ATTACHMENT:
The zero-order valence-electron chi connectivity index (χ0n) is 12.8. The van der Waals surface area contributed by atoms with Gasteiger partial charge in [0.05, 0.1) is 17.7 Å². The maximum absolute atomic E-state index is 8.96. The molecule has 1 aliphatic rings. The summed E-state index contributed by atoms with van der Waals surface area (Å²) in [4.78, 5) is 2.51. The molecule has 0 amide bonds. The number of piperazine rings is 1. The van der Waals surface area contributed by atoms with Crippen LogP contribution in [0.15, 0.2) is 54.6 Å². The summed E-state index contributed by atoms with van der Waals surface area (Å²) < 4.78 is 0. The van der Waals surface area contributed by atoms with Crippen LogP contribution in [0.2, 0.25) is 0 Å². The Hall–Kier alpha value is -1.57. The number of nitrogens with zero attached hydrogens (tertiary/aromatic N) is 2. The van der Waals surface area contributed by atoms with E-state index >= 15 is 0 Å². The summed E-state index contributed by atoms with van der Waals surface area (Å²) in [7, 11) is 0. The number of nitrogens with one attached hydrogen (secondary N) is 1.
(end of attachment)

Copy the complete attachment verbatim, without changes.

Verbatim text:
The zero-order valence-electron chi connectivity index (χ0n) is 12.8. The van der Waals surface area contributed by atoms with Gasteiger partial charge in [0.05, 0.1) is 17.7 Å². The maximum absolute atomic E-state index is 8.96. The molecule has 1 aliphatic rings. The summed E-state index contributed by atoms with van der Waals surface area (Å²) in [4.78, 5) is 2.51. The molecule has 0 amide bonds. The number of piperazine rings is 1. The van der Waals surface area contributed by atoms with Crippen LogP contribution in [0.15, 0.2) is 54.6 Å². The summed E-state index contributed by atoms with van der Waals surface area (Å²) < 4.78 is 0. The van der Waals surface area contributed by atoms with Crippen LogP contribution in [0.2, 0.25) is 0 Å². The Hall–Kier alpha value is -1.57. The number of nitrogens with zero attached hydrogens (tertiary/aromatic N) is 2. The van der Waals surface area contributed by atoms with E-state index >= 15 is 0 Å². The summed E-state index contributed by atoms with van der Waals surface area (Å²) in [7, 11) is 0. The number of nitrogens with one attached hydrogen (secondary N) is 1.